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Bombardier Commercial Aircraft has released its 20-year market forecast for the 60- to 150-seat segment.
According to this new 2017-2036 market forecast, the 60- to 150-seat seat segment will be a catalyst to further growth, market penetration and airline profitability.
“The outlook for our markets is strong,” said Fred Cromer, president, Bombardier Commercial Aircraft. “We are the only manufacturer with a solution for any type of business model in the 60- to 150-seat segment, and we are well positioned to capture the value from the exciting opportunities outlined in this market forecast.
“In addition to showing general market dynamics, our forecast focuses on how airlines are changing the way that assets are evaluated,” added Cromer. “Airlines are shifting their primary metric for network and fleet optimization strategies from ‘cost’ to ‘profit.’ With this thinking in the forefront, more airlines are investing in right-sized aircraft that maximize their profits.”
The complete market is seen as 12,550 aircraft worth US$820 billion, based on 2017 list prices. The 100- to 150-seat segment will represent 70 per cent of the revenues, 6,800 aircraft valued at $580 billion, followed by the 60- to 100-seat segment with 5,750 deliveries worth $240 billion.
After a trend to take larger aircraft in the recent years, airlines will look at taking smaller aircraft in the future. Some of the conclusions that this new market forecast is drawing include the fact that revenue growth is just one part of the profitability equation, and the traditional pursuit of reducing cost-per-seat with large aircraft is not necessarily yielding more profit for airlines.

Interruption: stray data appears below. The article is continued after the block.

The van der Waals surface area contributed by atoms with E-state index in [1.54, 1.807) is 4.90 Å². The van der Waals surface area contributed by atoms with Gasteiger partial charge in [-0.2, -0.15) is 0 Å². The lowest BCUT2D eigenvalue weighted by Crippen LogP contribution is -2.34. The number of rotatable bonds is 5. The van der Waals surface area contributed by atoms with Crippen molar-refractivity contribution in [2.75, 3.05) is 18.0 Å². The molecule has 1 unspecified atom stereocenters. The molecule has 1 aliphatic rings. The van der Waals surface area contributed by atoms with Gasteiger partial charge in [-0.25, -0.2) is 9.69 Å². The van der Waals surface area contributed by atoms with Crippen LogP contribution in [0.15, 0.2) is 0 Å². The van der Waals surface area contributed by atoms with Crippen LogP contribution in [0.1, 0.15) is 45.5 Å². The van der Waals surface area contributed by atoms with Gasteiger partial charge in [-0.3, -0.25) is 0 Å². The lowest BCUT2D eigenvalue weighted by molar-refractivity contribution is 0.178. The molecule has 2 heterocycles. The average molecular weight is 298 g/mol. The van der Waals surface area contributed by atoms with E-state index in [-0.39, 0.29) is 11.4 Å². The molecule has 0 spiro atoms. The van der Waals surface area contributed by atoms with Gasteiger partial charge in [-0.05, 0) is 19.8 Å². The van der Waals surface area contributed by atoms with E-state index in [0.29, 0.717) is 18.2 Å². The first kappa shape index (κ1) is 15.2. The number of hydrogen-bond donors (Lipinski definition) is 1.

A focus on cost-per-seat instead of yield-per-passenger has resulted not only in lower profits for airlines but also in poor passenger experience.
In some regions, even heavy discounting can’t fill oversized planes, while in other regions, overbooked flights are generating outrage amongst passengers. Profit contribution will be transitioning from a network-wide basis to per-passenger basis. With the objective of increasing the profitability per passenger, airlines start investing in right-sized aircraft based on market demands.
The forecast says small regional aircraft (20 to 60 seats) segment erosion will have a rippling upgrading effect; large regional aircraft (60 to 100 seats) will continue to dominate short-haul (up to 500 nautical miles/926 kilometres) routes; and small single-aisle aircraft (100 to 150 seats) will increase point-to-point flying on short- to medium-haul sectors and will allow airlines to fly new and thin routes at a profit. The forecast predicts that 86 per cent of the current fleet in this segment will retire by 2036.
North America and Europe will continue as the largest markets for new aircraft. Together they will take delivery of 5,700 aircraft or 46 percent of deliveries.
The forecast divides the world into nine geographical regions: North America, Europe, Greater China, East Asia and Oceania, Latin America (including Mexico), Russia and CIS, Africa, South Asia and the Middle East.
There will be a strong demand for large regional aircraft from Asia/Pacific owing to growth, and renewal demand from Europe and North America. Key markets for the small single-aisle aircraft segment are North America, Europe and Greater China.